The New Agent-Customer Relationship

Consumers who once valued the agent relationship now prioritize instant changes and self-service. But agents still have an opportunity.

Your grandparents likely had a single insurance agent, someone they called with all of their needs and questions. Now, insurance customers are far more likely to consult Google with their questions and sometimes skip an agent altogether. The dynamic has changed. Consumers who once valued the agent relationship now prioritize instant changes and self-service. But agents still have an opportunity to capture customers with even the most modern preferences, preserving that mutually beneficial relationship between agent and customer. About half of insurance shoppers obtain a quote through an insurer website before purchasing a policy, according to J.D. Power’s 2016 U.S. Insurance Shopping Study. Despite this, only 25% actually buy their policy online, according to the report, and half complete the sale through direct contact with an agent. It’s easy to feel discouraged by the move to automation and online services. As an agent, your skills lie in matching customers with the right insurance policies. The fact that about half of all insurance customers buy through an agent means you shouldn’t lose hope. Although the industry is in flux and customer preferences are changing, it’s still possible for you to do what you do best. See also: How to Support the Agent of the Future Help customers navigate the insurance landscape We’ve all seen bad information and advice doled out online as expertise. You recognize it for what it is, but consumers might not. They don’t always know how to weigh the value or validity of what they find. This is where you can help. Be an online guide for people by:
  • Sharing worthwhile articles and websites on social media and via email. Add value to what you share by offering your own short commentary.
  • Pointing out examples of bad advice or inaccuracies and pairing these red flags with your accurate, expert information.
  • Sending on-the-fence customers out with reliable resources. If you can’t close the deal today, know your lead will likely go online to do additional research. If you point them toward good information, they’ll be more likely to return to the source when they’re ready to buy.
Be available Modern customers don’t want to wait for a response, so don’t make them. According to a PricewaterhouseCoopers 2014 survey that asked customers why they purchased a policy online, 60% responded that the “24/7 availability” of online services was a contributing factor, second only to “ease of access.” No one is suggesting you make yourself available to clients all day and night, but agents who keep flexible hours and answer phone calls the first time may have an advantage. Let customers know you’re accessible by:
  • Answering the phone, every time. Show your customers that even when you’re busy, you can make time for them. It’s better to say hello and ask if you can call a client back than to send them to voicemail.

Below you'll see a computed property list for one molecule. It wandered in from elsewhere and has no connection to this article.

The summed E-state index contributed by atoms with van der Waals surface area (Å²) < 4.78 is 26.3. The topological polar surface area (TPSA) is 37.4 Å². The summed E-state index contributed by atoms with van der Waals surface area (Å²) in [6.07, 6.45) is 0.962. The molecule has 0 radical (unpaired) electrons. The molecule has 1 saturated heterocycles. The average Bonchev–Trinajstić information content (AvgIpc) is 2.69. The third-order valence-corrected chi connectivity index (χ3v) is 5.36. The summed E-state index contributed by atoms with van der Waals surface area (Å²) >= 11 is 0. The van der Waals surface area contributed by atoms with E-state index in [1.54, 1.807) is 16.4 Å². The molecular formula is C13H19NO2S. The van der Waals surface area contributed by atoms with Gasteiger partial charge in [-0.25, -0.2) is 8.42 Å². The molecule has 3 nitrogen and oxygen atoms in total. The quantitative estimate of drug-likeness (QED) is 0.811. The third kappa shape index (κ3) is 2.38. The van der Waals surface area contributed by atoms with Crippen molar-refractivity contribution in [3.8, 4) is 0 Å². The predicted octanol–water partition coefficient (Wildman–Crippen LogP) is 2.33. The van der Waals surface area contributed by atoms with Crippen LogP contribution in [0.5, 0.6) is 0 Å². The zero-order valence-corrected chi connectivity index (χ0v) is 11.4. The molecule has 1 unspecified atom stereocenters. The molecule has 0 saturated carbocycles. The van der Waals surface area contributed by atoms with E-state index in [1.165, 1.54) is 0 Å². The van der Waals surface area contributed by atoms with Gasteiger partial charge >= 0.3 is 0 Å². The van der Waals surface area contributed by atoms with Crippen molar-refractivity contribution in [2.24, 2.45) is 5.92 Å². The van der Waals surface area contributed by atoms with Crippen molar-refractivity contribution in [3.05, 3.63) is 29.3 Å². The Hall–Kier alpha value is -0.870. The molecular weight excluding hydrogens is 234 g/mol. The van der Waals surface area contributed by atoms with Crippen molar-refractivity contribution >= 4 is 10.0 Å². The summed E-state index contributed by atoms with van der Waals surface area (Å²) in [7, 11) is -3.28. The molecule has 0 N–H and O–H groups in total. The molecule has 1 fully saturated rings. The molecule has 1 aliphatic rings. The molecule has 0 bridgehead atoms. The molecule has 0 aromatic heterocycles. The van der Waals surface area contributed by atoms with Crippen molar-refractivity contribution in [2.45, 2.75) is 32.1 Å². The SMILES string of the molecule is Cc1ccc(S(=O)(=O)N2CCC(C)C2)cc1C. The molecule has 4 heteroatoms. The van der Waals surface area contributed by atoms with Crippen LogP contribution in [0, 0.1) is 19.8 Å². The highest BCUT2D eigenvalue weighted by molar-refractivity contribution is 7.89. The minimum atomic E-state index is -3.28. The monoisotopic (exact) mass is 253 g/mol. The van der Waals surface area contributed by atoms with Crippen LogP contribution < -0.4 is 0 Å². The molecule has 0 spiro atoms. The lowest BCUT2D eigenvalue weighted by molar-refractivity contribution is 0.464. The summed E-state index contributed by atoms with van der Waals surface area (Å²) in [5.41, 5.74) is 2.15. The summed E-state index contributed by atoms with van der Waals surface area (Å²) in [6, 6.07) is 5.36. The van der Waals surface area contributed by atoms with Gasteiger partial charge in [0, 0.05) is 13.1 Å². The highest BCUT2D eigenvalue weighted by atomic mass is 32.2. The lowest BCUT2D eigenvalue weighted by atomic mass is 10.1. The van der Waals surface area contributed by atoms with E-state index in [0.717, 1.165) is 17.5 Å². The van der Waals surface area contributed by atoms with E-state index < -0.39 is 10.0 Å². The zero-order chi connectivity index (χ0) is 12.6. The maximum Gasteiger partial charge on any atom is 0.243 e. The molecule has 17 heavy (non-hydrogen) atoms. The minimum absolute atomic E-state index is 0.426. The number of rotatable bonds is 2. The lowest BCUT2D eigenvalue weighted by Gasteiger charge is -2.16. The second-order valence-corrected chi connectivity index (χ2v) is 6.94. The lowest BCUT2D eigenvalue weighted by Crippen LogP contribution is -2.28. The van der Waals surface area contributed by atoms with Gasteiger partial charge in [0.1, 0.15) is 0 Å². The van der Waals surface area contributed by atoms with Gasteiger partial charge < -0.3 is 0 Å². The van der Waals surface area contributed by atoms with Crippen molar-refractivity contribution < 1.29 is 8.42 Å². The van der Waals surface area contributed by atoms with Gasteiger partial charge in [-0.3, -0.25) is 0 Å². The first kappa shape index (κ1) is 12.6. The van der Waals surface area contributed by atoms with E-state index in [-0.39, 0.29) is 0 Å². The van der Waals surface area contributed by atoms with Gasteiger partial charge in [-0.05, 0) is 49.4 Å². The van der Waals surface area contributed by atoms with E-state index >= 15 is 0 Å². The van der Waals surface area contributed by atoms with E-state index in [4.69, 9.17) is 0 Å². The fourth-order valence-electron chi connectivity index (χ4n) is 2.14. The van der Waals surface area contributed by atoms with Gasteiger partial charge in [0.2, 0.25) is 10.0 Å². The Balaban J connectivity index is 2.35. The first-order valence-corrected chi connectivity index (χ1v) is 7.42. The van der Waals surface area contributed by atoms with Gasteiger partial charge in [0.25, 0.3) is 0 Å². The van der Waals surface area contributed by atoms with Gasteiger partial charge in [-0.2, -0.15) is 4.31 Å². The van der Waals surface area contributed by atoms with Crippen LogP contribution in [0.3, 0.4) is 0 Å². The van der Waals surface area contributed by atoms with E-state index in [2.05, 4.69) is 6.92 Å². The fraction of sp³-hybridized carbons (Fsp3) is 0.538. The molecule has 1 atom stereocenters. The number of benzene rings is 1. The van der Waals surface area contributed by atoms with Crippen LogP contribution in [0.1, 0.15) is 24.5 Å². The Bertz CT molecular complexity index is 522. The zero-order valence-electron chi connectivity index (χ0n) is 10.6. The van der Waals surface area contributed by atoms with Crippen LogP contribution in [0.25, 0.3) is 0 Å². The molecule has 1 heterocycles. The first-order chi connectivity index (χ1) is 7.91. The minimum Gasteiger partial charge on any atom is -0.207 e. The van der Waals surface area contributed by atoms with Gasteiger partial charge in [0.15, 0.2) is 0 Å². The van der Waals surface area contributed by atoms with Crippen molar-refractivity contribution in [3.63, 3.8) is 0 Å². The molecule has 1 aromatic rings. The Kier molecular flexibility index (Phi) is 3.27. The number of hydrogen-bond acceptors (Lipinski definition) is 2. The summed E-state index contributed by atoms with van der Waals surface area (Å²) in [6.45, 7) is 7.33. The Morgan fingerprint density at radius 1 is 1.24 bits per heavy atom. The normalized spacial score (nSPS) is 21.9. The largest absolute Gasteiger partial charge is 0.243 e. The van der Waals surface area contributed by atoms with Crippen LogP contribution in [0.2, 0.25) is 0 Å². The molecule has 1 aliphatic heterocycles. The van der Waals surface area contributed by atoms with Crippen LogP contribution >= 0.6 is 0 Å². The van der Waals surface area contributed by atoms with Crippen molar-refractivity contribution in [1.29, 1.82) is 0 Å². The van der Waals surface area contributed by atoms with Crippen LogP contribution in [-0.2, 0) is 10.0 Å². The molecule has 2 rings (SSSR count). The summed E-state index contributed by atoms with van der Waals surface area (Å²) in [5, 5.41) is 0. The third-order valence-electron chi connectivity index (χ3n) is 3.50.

• Following up when a customer is waiting to hear back from you. Even if it’s a call or text to say you need another hour to finalize their quote, they won’t have to wonder whether you’ve forgotten about them entirely.
  • Responding to social media and email requests with the same urgency as phone calls. Customers go online for availability and ease of access, so deliver that to them. Demonstrate that these qualities can come from attentive agents, not just automated online services.
Don’t abandon old-school techniques Agents of days gone by knew the value of having ongoing relationships with their customers, and that value still exists. Sure, modern customers want quick, easy service, but there’s a reason half call an agent to close the deal. See also: How the Customer Experience Is Shifting   Create this mutually rewarding relationship by:
  • Being proactive. It’s easy to fall into reactive mode with current consumer preferences, but use online contacts and a lead-generation service as jumping-off points. Each introduction should be seen as the beginning of something long-term, not just a single transaction.
  • Striving to be that single source of information, like agents of past generations. Act as a risk advisor, identifying opportunities for clients to protect their assets throughout their life.
  • Focusing on the customer, not the policies. Know your client base, their families and their lifestyle. This will come through in your communications, and you’ll be better prepared to offer your customers the best insurance for their needs.

Nahu Ghebremichael

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Nahu Ghebremichael

Nahu Ghebremichael is the head of insurance at NerdWallet, a go-to personal finance resource that provides consumers with tools and information for all of life’s financial decisions.

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